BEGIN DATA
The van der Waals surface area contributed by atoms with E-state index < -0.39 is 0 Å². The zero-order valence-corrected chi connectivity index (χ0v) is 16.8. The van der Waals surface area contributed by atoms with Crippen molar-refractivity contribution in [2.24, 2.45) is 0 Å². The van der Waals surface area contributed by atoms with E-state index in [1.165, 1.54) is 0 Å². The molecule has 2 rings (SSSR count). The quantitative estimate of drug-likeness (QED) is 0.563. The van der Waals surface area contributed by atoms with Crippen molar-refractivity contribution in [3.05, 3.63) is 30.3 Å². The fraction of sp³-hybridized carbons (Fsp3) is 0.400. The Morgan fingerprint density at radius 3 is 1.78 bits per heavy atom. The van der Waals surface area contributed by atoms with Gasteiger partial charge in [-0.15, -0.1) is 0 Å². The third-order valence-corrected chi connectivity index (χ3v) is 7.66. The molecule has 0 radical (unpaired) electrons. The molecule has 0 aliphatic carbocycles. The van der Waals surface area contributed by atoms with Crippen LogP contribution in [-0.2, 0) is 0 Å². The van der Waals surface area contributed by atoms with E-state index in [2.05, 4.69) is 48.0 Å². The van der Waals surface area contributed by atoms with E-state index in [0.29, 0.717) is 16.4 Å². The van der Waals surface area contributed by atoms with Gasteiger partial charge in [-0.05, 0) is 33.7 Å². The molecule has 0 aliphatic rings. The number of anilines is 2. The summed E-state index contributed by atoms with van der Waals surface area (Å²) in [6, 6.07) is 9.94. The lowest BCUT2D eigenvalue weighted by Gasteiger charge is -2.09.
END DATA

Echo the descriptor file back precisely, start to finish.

The van der Waals surface area contributed by atoms with E-state index < -0.39 is 0 Å². The zero-order valence-corrected chi connectivity index (χ0v) is 16.8. The van der Waals surface area contributed by atoms with Crippen molar-refractivity contribution in [2.24, 2.45) is 0 Å². The van der Waals surface area contributed by atoms with E-state index in [1.165, 1.54) is 0 Å². The molecule has 2 rings (SSSR count). The quantitative estimate of drug-likeness (QED) is 0.563. The van der Waals surface area contributed by atoms with Crippen molar-refractivity contribution in [3.05, 3.63) is 30.3 Å². The fraction of sp³-hybridized carbons (Fsp3) is 0.400. The Morgan fingerprint density at radius 3 is 1.78 bits per heavy atom. The van der Waals surface area contributed by atoms with Gasteiger partial charge in [-0.15, -0.1) is 0 Å². The third-order valence-corrected chi connectivity index (χ3v) is 7.66. The molecule has 0 radical (unpaired) electrons. The molecule has 0 aliphatic carbocycles. The van der Waals surface area contributed by atoms with Crippen LogP contribution in [-0.2, 0) is 0 Å². The van der Waals surface area contributed by atoms with E-state index in [2.05, 4.69) is 48.0 Å². The van der Waals surface area contributed by atoms with E-state index in [0.29, 0.717) is 16.4 Å². The van der Waals surface area contributed by atoms with Gasteiger partial charge in [-0.05, 0) is 33.7 Å². The molecule has 0 aliphatic rings. The number of anilines is 2. The summed E-state index contributed by atoms with van der Waals surface area (Å²) in [6, 6.07) is 9.94. The lowest BCUT2D eigenvalue weighted by Gasteiger charge is -2.09.